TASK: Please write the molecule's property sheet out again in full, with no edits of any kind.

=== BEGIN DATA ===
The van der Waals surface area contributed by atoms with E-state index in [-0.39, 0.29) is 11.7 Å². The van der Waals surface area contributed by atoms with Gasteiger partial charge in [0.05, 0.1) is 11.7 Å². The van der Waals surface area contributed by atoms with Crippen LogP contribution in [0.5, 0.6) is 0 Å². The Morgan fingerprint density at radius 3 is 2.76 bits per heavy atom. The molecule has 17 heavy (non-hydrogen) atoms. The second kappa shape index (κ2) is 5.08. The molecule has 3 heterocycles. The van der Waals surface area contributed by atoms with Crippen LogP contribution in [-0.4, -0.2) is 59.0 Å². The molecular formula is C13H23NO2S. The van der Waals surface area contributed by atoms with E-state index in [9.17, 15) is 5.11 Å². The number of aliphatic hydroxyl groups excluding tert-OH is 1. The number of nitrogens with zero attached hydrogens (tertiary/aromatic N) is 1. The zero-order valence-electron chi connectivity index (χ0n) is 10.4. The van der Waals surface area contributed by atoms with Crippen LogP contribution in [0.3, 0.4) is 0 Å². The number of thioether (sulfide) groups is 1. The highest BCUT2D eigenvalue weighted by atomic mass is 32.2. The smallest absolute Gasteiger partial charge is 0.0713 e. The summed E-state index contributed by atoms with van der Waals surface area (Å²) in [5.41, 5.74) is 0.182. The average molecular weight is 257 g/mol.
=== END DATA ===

The van der Waals surface area contributed by atoms with E-state index in [-0.39, 0.29) is 11.7 Å². The van der Waals surface area contributed by atoms with Gasteiger partial charge in [0.05, 0.1) is 11.7 Å². The van der Waals surface area contributed by atoms with Crippen LogP contribution in [0.5, 0.6) is 0 Å². The Morgan fingerprint density at radius 3 is 2.76 bits per heavy atom. The molecule has 17 heavy (non-hydrogen) atoms. The second kappa shape index (κ2) is 5.08. The molecule has 3 heterocycles. The van der Waals surface area contributed by atoms with Crippen LogP contribution in [-0.4, -0.2) is 59.0 Å². The molecular formula is C13H23NO2S. The van der Waals surface area contributed by atoms with E-state index in [9.17, 15) is 5.11 Å². The number of aliphatic hydroxyl groups excluding tert-OH is 1. The number of nitrogens with zero attached hydrogens (tertiary/aromatic N) is 1. The zero-order valence-electron chi connectivity index (χ0n) is 10.4. The van der Waals surface area contributed by atoms with Crippen LogP contribution in [0.3, 0.4) is 0 Å². The number of thioether (sulfide) groups is 1. The highest BCUT2D eigenvalue weighted by atomic mass is 32.2. The smallest absolute Gasteiger partial charge is 0.0713 e. The summed E-state index contributed by atoms with van der Waals surface area (Å²) in [5.41, 5.74) is 0.182. The average molecular weight is 257 g/mol.